FIGURE 4
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Figure 4. Results of multi-group path analyses by gender for LS-related careers vs. PMET-related careers. (A) Results for females and (B) results for males. Standardized coefficients are shown for continuous variables. OR, Odds Ratio. 95% Confidence intervals in brackets. Confidence intervals excluding 0/1 for regression coefficients/odds ratios indicate statistical significance.

Gender Role Beliefs as Mediators of Gender Differences in Educational and STEM Occupational Attainment

To examine whether traditional gender role beliefs explain the gender differences in educational and STEM occupational attainment, separate mediation path analyses were conducted for each of the relevant outcomes (RQ2). Gender was significantly related to all outcomes: Males were more likely to be in a PMET-related career in comparison to a non-STEM career [OR = 1.86, 95% CI (1.28, 2.70)]. In contrast, females were more likely to be in a LS-related career compared to a non-STEM career [OR = 0.17, 95% CI (0.09, 0.34)] as well as when compared to a PMET-related career [OR = 0.09, 95% CI (0.05, 0.20)]. Females also had more years of schooling than males [b = -0.11, 95% CI (-0.19, -0.04)].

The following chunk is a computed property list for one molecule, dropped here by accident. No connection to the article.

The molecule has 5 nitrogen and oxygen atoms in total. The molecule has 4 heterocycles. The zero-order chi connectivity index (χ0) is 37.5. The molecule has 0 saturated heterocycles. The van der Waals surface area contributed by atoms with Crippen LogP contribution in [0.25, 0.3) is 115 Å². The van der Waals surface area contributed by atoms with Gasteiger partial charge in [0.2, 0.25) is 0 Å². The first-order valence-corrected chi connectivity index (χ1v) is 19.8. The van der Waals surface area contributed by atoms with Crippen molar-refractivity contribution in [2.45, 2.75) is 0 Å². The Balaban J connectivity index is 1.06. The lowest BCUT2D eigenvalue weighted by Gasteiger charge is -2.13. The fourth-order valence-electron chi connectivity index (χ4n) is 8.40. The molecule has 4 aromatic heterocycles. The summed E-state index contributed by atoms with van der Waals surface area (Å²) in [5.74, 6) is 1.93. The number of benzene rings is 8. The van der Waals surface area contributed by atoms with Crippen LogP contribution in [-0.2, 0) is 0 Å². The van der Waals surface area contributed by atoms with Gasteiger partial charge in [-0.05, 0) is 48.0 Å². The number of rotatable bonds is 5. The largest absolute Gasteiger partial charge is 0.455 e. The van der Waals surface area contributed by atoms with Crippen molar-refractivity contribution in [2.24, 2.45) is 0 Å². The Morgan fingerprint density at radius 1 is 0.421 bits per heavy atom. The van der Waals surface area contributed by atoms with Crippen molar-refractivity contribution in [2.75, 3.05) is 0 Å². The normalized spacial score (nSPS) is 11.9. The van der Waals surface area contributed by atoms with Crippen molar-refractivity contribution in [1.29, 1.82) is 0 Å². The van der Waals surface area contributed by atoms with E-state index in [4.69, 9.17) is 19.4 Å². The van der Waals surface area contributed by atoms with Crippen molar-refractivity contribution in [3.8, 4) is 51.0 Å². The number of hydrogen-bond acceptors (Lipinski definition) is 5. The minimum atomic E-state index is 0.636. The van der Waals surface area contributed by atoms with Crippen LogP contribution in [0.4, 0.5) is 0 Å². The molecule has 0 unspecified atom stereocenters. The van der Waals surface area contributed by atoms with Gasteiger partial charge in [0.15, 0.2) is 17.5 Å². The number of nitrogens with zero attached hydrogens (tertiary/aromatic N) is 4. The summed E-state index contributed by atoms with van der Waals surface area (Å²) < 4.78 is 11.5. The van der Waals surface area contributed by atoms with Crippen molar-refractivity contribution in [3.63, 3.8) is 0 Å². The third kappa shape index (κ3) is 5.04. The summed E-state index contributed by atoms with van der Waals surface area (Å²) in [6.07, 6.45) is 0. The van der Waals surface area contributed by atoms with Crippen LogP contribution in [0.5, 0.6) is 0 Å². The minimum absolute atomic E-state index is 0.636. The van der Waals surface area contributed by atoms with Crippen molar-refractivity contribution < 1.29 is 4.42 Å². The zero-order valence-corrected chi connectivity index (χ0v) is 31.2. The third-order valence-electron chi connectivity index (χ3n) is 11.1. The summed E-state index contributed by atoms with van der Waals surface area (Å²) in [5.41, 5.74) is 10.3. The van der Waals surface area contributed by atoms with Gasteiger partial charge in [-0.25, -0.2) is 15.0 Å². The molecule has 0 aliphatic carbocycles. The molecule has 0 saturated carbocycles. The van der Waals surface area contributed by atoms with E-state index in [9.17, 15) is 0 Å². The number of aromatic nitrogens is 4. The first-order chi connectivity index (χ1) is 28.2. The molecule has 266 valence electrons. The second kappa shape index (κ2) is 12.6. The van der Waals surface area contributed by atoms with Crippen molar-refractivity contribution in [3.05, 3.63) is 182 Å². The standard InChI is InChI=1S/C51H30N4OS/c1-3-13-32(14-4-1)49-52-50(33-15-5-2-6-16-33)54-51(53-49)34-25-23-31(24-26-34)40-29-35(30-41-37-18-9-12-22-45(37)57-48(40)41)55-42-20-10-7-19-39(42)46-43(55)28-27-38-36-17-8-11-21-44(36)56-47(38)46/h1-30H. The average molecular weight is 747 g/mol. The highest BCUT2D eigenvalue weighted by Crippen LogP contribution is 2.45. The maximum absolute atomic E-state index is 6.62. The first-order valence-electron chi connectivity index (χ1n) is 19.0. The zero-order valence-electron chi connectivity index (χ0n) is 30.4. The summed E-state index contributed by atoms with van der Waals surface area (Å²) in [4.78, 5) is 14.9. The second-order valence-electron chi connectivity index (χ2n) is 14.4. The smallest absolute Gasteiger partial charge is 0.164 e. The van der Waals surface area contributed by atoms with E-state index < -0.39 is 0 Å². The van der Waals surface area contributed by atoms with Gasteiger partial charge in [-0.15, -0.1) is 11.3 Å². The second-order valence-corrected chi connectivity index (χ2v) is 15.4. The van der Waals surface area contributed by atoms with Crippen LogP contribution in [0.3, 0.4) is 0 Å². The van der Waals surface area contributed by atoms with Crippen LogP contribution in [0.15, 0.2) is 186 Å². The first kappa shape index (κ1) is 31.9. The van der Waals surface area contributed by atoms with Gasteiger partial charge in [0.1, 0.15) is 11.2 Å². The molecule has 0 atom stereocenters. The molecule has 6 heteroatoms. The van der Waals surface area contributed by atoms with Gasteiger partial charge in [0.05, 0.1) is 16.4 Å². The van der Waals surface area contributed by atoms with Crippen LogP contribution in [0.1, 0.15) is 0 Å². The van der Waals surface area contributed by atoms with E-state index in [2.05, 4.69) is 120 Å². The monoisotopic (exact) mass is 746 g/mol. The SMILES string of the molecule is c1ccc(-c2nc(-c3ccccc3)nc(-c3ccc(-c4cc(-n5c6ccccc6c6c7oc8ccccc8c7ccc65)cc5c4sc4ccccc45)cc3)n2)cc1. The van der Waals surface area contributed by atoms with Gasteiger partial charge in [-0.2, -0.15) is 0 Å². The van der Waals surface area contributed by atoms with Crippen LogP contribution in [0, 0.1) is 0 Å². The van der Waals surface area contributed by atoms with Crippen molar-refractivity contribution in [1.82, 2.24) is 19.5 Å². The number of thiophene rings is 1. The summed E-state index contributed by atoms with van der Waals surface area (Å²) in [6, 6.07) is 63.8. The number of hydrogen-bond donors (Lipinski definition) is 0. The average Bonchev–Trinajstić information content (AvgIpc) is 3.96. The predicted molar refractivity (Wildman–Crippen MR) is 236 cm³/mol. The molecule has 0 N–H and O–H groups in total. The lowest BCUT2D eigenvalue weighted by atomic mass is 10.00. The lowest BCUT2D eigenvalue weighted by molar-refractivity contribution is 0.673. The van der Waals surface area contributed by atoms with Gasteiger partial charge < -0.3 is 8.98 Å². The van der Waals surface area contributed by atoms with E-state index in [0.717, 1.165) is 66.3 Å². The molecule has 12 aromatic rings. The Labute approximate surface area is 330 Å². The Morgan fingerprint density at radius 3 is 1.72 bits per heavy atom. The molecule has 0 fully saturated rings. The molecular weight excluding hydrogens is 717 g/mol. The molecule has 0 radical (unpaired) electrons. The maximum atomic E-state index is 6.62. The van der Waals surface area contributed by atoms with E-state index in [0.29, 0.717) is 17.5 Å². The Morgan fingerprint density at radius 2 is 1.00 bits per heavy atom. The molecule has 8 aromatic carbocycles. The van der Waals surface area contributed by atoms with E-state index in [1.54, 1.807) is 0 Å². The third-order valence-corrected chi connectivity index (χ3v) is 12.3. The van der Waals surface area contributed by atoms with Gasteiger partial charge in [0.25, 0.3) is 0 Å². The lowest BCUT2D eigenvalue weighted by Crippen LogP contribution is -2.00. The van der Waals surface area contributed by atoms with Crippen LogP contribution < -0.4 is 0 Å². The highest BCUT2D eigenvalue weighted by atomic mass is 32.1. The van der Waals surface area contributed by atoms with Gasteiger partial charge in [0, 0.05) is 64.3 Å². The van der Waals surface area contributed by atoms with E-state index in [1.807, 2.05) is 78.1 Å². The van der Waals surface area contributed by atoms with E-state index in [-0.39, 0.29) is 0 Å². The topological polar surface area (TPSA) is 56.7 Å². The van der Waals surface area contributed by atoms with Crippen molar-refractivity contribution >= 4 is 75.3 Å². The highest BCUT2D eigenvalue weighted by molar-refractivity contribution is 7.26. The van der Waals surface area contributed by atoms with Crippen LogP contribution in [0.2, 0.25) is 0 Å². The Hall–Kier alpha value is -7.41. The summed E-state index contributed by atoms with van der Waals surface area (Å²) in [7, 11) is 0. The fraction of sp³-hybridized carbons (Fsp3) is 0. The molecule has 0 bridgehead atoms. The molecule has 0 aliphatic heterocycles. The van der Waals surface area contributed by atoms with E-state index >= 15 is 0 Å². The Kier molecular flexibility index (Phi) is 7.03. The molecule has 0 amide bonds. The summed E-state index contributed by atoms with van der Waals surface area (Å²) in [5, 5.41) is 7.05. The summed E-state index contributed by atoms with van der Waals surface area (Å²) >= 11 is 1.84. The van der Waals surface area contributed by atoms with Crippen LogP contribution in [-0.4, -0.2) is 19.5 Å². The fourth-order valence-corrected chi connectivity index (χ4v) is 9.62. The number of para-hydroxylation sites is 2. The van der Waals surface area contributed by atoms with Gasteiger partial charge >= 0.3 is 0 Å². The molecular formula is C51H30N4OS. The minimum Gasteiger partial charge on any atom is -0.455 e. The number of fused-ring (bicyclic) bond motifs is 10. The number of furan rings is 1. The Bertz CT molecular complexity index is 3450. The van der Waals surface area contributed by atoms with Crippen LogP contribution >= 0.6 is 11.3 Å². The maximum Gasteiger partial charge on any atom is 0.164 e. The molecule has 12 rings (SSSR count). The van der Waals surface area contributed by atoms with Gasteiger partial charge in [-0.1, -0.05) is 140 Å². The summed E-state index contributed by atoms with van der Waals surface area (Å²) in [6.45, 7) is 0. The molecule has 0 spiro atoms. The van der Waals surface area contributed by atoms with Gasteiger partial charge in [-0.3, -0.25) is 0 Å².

For educational attainment (see Figure 5A), gender differences in educational attainment were fully mediated by traditional gender role beliefs, as the association of gender and educational attainment was no longer significant after including traditional gender role beliefs as the mediator. In addition, results indicated that the indirect effect was significant [b = -0.10, 95% 95% CI (-0.14, -0.05)].

FIGURE 5